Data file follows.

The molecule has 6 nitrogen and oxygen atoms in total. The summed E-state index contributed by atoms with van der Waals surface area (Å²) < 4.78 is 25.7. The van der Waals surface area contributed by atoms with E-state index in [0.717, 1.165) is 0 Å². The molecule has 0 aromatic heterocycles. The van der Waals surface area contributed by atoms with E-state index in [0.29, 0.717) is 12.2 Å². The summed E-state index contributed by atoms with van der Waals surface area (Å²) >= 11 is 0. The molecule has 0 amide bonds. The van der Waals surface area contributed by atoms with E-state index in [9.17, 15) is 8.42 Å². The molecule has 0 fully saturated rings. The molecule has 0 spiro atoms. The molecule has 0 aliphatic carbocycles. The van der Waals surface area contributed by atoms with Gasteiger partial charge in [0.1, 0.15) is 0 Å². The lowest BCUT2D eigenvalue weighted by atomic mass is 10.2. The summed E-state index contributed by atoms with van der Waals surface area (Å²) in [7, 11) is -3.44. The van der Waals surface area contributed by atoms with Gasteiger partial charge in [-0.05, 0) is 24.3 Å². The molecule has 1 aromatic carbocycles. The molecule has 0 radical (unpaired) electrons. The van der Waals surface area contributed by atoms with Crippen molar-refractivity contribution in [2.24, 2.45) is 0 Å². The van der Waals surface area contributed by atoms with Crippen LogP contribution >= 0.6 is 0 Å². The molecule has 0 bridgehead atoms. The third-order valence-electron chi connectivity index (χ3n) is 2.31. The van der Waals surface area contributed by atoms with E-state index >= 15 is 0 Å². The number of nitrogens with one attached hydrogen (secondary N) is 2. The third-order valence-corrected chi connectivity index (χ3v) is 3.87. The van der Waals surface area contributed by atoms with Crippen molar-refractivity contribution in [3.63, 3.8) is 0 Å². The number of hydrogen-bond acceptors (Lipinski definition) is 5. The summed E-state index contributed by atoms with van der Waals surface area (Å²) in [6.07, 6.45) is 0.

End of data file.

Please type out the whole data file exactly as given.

The molecule has 6 nitrogen and oxygen atoms in total. The summed E-state index contributed by atoms with van der Waals surface area (Å²) < 4.78 is 25.7. The van der Waals surface area contributed by atoms with E-state index in [0.717, 1.165) is 0 Å². The molecule has 0 aromatic heterocycles. The van der Waals surface area contributed by atoms with E-state index in [0.29, 0.717) is 12.2 Å². The summed E-state index contributed by atoms with van der Waals surface area (Å²) >= 11 is 0. The molecule has 0 amide bonds. The van der Waals surface area contributed by atoms with E-state index in [9.17, 15) is 8.42 Å². The molecule has 0 fully saturated rings. The molecule has 0 spiro atoms. The molecule has 0 aliphatic carbocycles. The van der Waals surface area contributed by atoms with Gasteiger partial charge in [0.1, 0.15) is 0 Å². The lowest BCUT2D eigenvalue weighted by atomic mass is 10.2. The summed E-state index contributed by atoms with van der Waals surface area (Å²) in [7, 11) is -3.44. The van der Waals surface area contributed by atoms with Gasteiger partial charge in [-0.05, 0) is 24.3 Å². The molecule has 1 aromatic carbocycles. The molecule has 0 radical (unpaired) electrons. The van der Waals surface area contributed by atoms with Crippen molar-refractivity contribution in [2.24, 2.45) is 0 Å². The van der Waals surface area contributed by atoms with Crippen LogP contribution >= 0.6 is 0 Å². The molecule has 0 bridgehead atoms. The third-order valence-electron chi connectivity index (χ3n) is 2.31. The van der Waals surface area contributed by atoms with E-state index >= 15 is 0 Å². The number of nitrogens with one attached hydrogen (secondary N) is 2. The third-order valence-corrected chi connectivity index (χ3v) is 3.87. The van der Waals surface area contributed by atoms with Crippen molar-refractivity contribution in [3.63, 3.8) is 0 Å². The number of hydrogen-bond acceptors (Lipinski definition) is 5. The summed E-state index contributed by atoms with van der Waals surface area (Å²) in [6.07, 6.45) is 0.